Pros: Rich, exciting bassy sound. Elegant looks. Removable ear-cups and wire.
Cons: Very poor isolation. Ear-cups could be slightly more comfortable.
This review will be split into a number of sections, namely
-On Ears, Yay or Nay?
1. Short Summary
There are a few reasons why I thoroughly enjoy Sennheiser's products. The company is known for having a meticulous attention to detail and for their strong line-up of products such as the HD280/HD380, HD 598 and most recently a couple of wireless models in the Urbanite/Momentum series. They also have very good customer support for claiming warranties and for enquiries. These are a couple of simple reasons why I would pick Sennheiser and their reliable products over a one-hit wonder product. Sure, other products can be cheaper and have great sound but when the precious piece of equipment breaks down, I still want to have peace of mind getting a replacement.
2. On Ears, Yay or Nay?
The more serious audiophiles may bash the smaller form factor of on-ears. Smaller drivers, poor seal and isolation, diminished sound quality. Those are all valid concerns. But for those reading this and are more casual listeners like myself, audiophile headphones are poor choices due to their lack of portability and impedance. They are also not a very convenient choice, as some full-sized headphones are open back type and are virtually unlistenable in any location that isn't a sealed room in the comfort of your home. I use the Momentum On-ear in the office plugged into a MacBook, at home in bed from a HTC Desire 820 or on the commute to school/work with the same phone. I don't use an amp because it's bulky and requires charging.
I live in a hot country, and can be easily put off by headphones that cause my ears to sweat and make the overall listening experience terrible. On-ears are a good compromise between the full-sized headphone and the IEM. I personally do not enjoy IEM's for anything other than a run or hitting the gym due to the intrusive nature of shoving something inside my ear. And it has been much harder for me to find a good IEM within the same cost bracket of the on-ear. Same price, but the audio quality you pay for IEM's more often than not, cannot match the on-ear. Case in point: The On-ear Momentum goes for around SGD $180 whereas the Shure SE215 goes for around $199 and the Audio Technica IM-02 goes for around $288. It's not an apples to apples comparison per se, but in my own listening I've compared the three products together for their audio quality and I prefer the On-ear overall.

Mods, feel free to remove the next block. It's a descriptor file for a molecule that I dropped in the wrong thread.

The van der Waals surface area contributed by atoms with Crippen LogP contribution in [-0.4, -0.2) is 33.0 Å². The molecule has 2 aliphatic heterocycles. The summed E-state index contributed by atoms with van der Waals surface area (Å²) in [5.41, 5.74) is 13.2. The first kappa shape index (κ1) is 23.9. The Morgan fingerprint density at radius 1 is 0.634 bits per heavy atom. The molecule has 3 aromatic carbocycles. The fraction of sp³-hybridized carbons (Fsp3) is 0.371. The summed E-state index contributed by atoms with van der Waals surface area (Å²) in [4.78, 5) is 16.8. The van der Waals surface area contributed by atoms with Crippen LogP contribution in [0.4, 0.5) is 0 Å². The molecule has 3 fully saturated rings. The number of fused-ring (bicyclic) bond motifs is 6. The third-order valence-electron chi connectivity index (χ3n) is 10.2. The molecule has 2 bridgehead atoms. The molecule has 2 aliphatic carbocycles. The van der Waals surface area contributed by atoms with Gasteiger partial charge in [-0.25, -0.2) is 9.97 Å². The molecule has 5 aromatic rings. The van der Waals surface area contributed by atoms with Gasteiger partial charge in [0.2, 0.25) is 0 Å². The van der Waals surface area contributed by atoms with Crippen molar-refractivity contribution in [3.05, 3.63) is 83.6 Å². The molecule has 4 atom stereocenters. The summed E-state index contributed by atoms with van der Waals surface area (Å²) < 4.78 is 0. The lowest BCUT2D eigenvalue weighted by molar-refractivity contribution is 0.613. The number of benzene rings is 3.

With a small on-ear, the inside of the ear cup doesn't get as toasty as there isn't a full seal around the ears, just a earcup resting on the ear. It can take a bit of getting used to, particularly if you have more sensitive ears. They are slightly more cooling and the sweat that gets soaked into the earcup of the on-ear can be removed and washed, then reattached. Tah-dahhh.
3. Build Quality
The build quality on the Momentum on-ear is superb. The band is made of stainless steel and can be bent almost into a straight line. It's light and flexible and doesn't loose its shape. The clamping force is also rather tender, I don't feel like I'm wear a pair of vernier calipers which is a plus.
The package contains a nice carrying case and a little carry bag. The plus side of this case is I don't have to re-adjust the headband to the smallest size before putting it in, I just plop it in, wires and all and shove it in my bookbag. I own the V-Moda M80 True Blood headphone and while the case on the V-Moda is slightly more compact and packs a nice carbiner for convenience, I don't like taking off and wrapping the wire up again.